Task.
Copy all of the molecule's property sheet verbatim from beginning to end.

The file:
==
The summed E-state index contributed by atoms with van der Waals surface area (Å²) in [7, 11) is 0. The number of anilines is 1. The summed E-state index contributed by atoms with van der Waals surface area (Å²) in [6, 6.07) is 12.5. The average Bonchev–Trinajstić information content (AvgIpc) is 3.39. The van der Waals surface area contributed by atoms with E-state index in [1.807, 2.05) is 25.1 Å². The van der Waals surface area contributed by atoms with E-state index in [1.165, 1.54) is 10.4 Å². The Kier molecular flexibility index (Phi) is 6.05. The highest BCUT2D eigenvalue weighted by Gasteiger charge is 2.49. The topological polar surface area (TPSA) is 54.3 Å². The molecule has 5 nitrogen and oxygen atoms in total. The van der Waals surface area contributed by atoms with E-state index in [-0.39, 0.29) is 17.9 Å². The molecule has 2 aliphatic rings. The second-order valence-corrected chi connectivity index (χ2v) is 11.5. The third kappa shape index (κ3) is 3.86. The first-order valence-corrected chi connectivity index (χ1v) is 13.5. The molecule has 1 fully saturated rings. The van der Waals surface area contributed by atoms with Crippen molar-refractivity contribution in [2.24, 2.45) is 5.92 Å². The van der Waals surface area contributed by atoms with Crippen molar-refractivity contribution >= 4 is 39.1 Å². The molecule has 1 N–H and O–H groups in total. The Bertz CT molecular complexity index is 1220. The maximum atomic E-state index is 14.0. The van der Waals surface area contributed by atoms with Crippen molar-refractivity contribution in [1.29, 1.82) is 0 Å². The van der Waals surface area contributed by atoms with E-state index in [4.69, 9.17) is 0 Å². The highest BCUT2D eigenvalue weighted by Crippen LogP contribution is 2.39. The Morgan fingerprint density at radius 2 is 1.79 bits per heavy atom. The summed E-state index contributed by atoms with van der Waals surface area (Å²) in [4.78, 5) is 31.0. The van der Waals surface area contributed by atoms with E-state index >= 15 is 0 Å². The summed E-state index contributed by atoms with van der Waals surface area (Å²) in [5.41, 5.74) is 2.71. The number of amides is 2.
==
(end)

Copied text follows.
The summed E-state index contributed by atoms with van der Waals surface area (Å²) in [7, 11) is 0. The number of anilines is 1. The summed E-state index contributed by atoms with van der Waals surface area (Å²) in [6, 6.07) is 12.5. The average Bonchev–Trinajstić information content (AvgIpc) is 3.39. The van der Waals surface area contributed by atoms with E-state index in [1.807, 2.05) is 25.1 Å². The van der Waals surface area contributed by atoms with E-state index in [1.165, 1.54) is 10.4 Å². The Kier molecular flexibility index (Phi) is 6.05. The highest BCUT2D eigenvalue weighted by Gasteiger charge is 2.49. The topological polar surface area (TPSA) is 54.3 Å². The molecule has 5 nitrogen and oxygen atoms in total. The van der Waals surface area contributed by atoms with E-state index in [-0.39, 0.29) is 17.9 Å². The molecule has 2 aliphatic rings. The second-order valence-corrected chi connectivity index (χ2v) is 11.5. The third kappa shape index (κ3) is 3.86. The first-order valence-corrected chi connectivity index (χ1v) is 13.5. The molecule has 1 fully saturated rings. The van der Waals surface area contributed by atoms with Crippen molar-refractivity contribution in [2.24, 2.45) is 5.92 Å². The van der Waals surface area contributed by atoms with Crippen molar-refractivity contribution >= 4 is 39.1 Å². The molecule has 1 N–H and O–H groups in total. The Bertz CT molecular complexity index is 1220. The maximum atomic E-state index is 14.0. The van der Waals surface area contributed by atoms with Crippen molar-refractivity contribution in [1.29, 1.82) is 0 Å². The van der Waals surface area contributed by atoms with E-state index in [4.69, 9.17) is 0 Å². The highest BCUT2D eigenvalue weighted by Crippen LogP contribution is 2.39. The Morgan fingerprint density at radius 2 is 1.79 bits per heavy atom. The summed E-state index contributed by atoms with van der Waals surface area (Å²) in [4.78, 5) is 31.0. The van der Waals surface area contributed by atoms with E-state index >= 15 is 0 Å². The summed E-state index contributed by atoms with van der Waals surface area (Å²) in [5.41, 5.74) is 2.71. The number of amides is 2.